It needs much more work. We have been talking for a long time about local government reform, some reforms have been instituted but there has been a reticence and unwillingness to let it go, to give the people's representative at the local level the authority that the people thought they had invested in them.

We are going to do it, but it is going to need capacity building because as the local government authorities exist at the moment, I do not consider that they have the institutional capacity to carry out the functions that the people expect them to perform. Therefore, the process of capacity building, institutional development is going to have to continue, but we are going to put it on a fast track and therefore it is not that we have abolished local government.
What I have done is that I have assigned to the PM responsibility for local government. It will be housed in the Office of the Prime Minister and on Monday when the Ministers of State are sworn in, one of those Ministers of State will be assigned specific responsibility to drive the local government reform process to bring it to a stage where the local authorities can now function as the freely elected authorities that they are.

I have sought to put together a Cabinet that blends experience with youthful energy without careless exuberation. I consider it to be more than a Cabinet, it is a team and I have spend a long sojourn in Opposition. During that long period in Opposition, we were not just engaged in critical analysis of what we felt was wrong, what we felt was not in the interests of the good management of the affairs of the country, but in that period in Opposition we crafted our own vision of what we feel Jamaica can become and it is that vision that is informing and driving the policies that we take into government.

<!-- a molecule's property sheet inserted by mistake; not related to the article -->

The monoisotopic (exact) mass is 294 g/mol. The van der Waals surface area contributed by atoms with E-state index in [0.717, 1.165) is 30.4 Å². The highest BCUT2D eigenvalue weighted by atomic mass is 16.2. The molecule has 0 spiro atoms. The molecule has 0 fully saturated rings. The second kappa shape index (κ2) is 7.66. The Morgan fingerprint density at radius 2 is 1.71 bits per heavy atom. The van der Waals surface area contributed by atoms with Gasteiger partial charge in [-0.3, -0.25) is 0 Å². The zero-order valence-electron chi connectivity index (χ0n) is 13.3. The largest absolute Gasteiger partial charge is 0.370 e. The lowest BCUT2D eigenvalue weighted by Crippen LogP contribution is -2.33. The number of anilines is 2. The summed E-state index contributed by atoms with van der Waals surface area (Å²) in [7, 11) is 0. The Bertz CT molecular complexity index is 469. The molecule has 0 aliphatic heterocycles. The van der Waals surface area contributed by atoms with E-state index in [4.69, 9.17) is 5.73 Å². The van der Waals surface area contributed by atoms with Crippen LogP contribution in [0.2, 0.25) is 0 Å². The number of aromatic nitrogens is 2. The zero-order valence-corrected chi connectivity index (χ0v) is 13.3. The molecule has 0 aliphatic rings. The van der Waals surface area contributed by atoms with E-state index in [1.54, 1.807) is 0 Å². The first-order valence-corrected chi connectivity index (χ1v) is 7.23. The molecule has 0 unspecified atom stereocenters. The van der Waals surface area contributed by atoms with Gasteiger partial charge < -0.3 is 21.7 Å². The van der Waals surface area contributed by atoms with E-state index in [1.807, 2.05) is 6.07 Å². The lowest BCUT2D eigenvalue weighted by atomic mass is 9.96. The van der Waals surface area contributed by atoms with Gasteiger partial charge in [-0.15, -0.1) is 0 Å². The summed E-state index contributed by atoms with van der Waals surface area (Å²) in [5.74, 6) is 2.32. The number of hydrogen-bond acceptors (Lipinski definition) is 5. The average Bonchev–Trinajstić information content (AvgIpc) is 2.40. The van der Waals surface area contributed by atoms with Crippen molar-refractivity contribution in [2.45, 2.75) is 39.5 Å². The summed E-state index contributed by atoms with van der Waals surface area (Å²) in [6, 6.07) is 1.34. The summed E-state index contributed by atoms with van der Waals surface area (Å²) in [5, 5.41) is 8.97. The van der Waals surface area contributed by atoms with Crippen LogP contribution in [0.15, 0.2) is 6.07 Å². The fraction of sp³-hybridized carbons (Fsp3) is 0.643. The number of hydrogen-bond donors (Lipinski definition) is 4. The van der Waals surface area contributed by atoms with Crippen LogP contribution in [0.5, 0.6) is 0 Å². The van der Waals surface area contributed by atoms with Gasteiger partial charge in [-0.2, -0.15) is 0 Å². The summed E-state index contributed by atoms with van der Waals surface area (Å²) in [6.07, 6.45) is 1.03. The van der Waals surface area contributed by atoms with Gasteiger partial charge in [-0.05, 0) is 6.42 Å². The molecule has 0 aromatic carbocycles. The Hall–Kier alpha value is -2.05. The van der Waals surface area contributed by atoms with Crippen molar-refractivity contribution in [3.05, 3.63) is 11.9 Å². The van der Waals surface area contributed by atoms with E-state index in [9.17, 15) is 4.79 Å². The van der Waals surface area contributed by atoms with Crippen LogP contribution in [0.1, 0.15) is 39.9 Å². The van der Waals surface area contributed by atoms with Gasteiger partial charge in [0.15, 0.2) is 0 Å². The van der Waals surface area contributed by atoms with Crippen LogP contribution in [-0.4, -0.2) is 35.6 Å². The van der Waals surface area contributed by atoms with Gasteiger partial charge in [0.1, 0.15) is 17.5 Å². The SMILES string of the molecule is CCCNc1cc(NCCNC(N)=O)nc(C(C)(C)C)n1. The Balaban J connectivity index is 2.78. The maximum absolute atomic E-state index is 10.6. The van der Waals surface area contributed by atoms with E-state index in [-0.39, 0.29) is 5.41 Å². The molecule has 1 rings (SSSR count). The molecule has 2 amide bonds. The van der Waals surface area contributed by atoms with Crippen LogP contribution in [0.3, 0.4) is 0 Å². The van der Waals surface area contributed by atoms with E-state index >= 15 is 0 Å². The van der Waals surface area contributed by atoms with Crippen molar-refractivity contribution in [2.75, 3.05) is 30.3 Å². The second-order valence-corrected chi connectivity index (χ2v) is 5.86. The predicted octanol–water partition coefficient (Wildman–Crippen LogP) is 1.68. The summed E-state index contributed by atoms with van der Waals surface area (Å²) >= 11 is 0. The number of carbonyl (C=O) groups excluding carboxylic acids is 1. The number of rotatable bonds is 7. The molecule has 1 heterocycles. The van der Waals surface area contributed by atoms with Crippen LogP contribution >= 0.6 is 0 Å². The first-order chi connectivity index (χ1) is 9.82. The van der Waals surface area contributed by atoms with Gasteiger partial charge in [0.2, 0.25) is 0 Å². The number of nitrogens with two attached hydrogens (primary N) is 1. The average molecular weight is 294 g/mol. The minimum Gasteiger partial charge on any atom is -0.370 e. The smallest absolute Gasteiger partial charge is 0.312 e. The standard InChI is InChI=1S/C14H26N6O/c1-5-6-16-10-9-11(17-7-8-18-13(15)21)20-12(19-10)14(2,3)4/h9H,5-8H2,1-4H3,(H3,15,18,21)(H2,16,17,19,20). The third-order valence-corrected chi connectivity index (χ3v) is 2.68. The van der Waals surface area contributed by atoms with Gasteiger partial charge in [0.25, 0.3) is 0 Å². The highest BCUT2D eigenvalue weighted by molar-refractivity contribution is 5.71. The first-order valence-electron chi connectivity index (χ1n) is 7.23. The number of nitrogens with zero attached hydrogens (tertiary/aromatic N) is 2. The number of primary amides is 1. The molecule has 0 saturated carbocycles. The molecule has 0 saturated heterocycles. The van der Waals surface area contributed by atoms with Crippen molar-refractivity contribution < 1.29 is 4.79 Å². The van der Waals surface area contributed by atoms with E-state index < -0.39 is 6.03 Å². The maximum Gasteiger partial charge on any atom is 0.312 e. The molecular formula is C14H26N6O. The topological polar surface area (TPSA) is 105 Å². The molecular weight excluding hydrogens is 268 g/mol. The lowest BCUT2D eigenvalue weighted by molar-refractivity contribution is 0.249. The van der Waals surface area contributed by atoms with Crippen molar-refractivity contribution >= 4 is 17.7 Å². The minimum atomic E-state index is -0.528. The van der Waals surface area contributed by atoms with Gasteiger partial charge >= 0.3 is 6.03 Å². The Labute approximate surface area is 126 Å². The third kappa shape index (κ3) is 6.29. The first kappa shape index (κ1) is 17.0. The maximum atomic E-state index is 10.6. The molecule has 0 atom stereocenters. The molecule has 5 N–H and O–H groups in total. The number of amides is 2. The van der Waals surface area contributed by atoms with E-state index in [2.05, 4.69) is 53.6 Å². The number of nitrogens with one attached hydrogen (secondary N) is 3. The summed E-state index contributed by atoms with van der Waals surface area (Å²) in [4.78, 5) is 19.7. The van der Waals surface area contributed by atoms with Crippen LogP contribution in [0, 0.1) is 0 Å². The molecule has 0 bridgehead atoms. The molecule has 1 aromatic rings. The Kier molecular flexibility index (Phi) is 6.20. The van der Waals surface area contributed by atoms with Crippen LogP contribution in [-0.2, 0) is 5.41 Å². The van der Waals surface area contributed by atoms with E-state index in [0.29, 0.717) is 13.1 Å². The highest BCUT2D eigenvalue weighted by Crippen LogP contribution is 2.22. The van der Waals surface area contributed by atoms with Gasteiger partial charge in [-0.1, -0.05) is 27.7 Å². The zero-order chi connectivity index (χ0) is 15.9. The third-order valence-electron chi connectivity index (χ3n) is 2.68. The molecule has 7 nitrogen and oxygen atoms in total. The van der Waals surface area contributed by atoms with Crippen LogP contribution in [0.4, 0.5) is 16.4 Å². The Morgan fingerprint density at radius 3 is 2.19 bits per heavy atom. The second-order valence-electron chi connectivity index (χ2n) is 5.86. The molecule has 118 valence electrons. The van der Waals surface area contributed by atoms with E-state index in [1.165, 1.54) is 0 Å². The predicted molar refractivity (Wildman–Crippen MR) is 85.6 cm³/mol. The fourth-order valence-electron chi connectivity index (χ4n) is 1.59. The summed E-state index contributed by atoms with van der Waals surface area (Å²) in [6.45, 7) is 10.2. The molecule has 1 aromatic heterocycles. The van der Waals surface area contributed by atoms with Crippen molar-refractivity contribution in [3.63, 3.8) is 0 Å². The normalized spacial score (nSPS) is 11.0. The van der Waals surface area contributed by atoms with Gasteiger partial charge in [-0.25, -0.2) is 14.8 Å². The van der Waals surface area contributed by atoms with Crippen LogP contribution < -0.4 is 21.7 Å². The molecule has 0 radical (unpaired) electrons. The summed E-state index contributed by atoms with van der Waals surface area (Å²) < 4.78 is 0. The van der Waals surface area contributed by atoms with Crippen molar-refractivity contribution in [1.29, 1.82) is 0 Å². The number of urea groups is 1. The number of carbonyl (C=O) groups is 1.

The appointment of these 17 Ministers reflect my commitment in them, my confidence in their ability and my confidence in their commitment, first in your county and then to me. I expect great things of you, the Jamaican people expect great things of you and therefore together we cannot afford to let down the people of Jamaica.

I propose to hold, as soon as we leave here, indeed let's set it at 1 o'clock; I propose to have an informal meeting with the Cabinet at the Cabinet Office at Jamaica House. The first formal meeting of the Cabinet will be at 11 o'clock on Monday. I had a meeting yesterday with all Permanent Secretaries, they have all prepared the necessary briefs.

Ministers, it is going to be a lot of reading material for you over the weekend.
I have asked the Permanent Secretaries and they stand ready to brief you on matters that may be urgent, indeed there have been some matters that have been so urgent that they have had to brief me even prior to the appointment of the Ministers themselves. They are matters that may require urgent decisions and therefore I want all Ministers to have themselves properly briefed by the Permanent Secretaries this afternoon.

I am sure that most, if not all of you have members of your family here because I know it must be a special occasion for you and therefore I will allow you to go and have lunch with your families after you have met with me, but be at your desk by 3 o'clock.
The motto of one of the schools that tolerated me, Jamaica College,is:

Floreat collegium, fervet opus in campis
May the college flourish, work is burning in
the field).

Let's go and do the people's work that awaits us to do.

JIS Social